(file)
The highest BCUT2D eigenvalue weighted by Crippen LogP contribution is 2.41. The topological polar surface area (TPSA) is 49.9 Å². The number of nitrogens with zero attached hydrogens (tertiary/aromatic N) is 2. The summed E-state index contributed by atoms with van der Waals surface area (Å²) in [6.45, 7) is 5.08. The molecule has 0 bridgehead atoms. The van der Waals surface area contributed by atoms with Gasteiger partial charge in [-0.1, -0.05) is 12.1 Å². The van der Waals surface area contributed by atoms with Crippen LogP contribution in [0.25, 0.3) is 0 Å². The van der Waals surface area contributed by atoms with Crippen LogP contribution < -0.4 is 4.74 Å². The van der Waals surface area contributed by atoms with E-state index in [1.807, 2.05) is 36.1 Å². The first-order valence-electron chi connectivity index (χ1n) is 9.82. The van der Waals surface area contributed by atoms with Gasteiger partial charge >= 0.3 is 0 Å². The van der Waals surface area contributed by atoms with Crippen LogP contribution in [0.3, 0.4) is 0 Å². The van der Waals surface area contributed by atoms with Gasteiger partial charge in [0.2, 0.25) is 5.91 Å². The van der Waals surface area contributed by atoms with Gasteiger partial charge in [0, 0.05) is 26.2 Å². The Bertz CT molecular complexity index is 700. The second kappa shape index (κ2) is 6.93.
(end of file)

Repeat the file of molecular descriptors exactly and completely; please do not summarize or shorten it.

The highest BCUT2D eigenvalue weighted by Crippen LogP contribution is 2.41. The topological polar surface area (TPSA) is 49.9 Å². The number of nitrogens with zero attached hydrogens (tertiary/aromatic N) is 2. The summed E-state index contributed by atoms with van der Waals surface area (Å²) in [6.45, 7) is 5.08. The molecule has 0 bridgehead atoms. The van der Waals surface area contributed by atoms with Gasteiger partial charge in [-0.1, -0.05) is 12.1 Å². The van der Waals surface area contributed by atoms with Crippen LogP contribution in [0.25, 0.3) is 0 Å². The van der Waals surface area contributed by atoms with Crippen LogP contribution < -0.4 is 4.74 Å². The van der Waals surface area contributed by atoms with E-state index in [1.807, 2.05) is 36.1 Å². The first-order valence-electron chi connectivity index (χ1n) is 9.82. The van der Waals surface area contributed by atoms with Gasteiger partial charge >= 0.3 is 0 Å². The van der Waals surface area contributed by atoms with Crippen LogP contribution in [0.3, 0.4) is 0 Å². The van der Waals surface area contributed by atoms with Gasteiger partial charge in [0.2, 0.25) is 5.91 Å². The van der Waals surface area contributed by atoms with Gasteiger partial charge in [0, 0.05) is 26.2 Å². The Bertz CT molecular complexity index is 700. The second kappa shape index (κ2) is 6.93.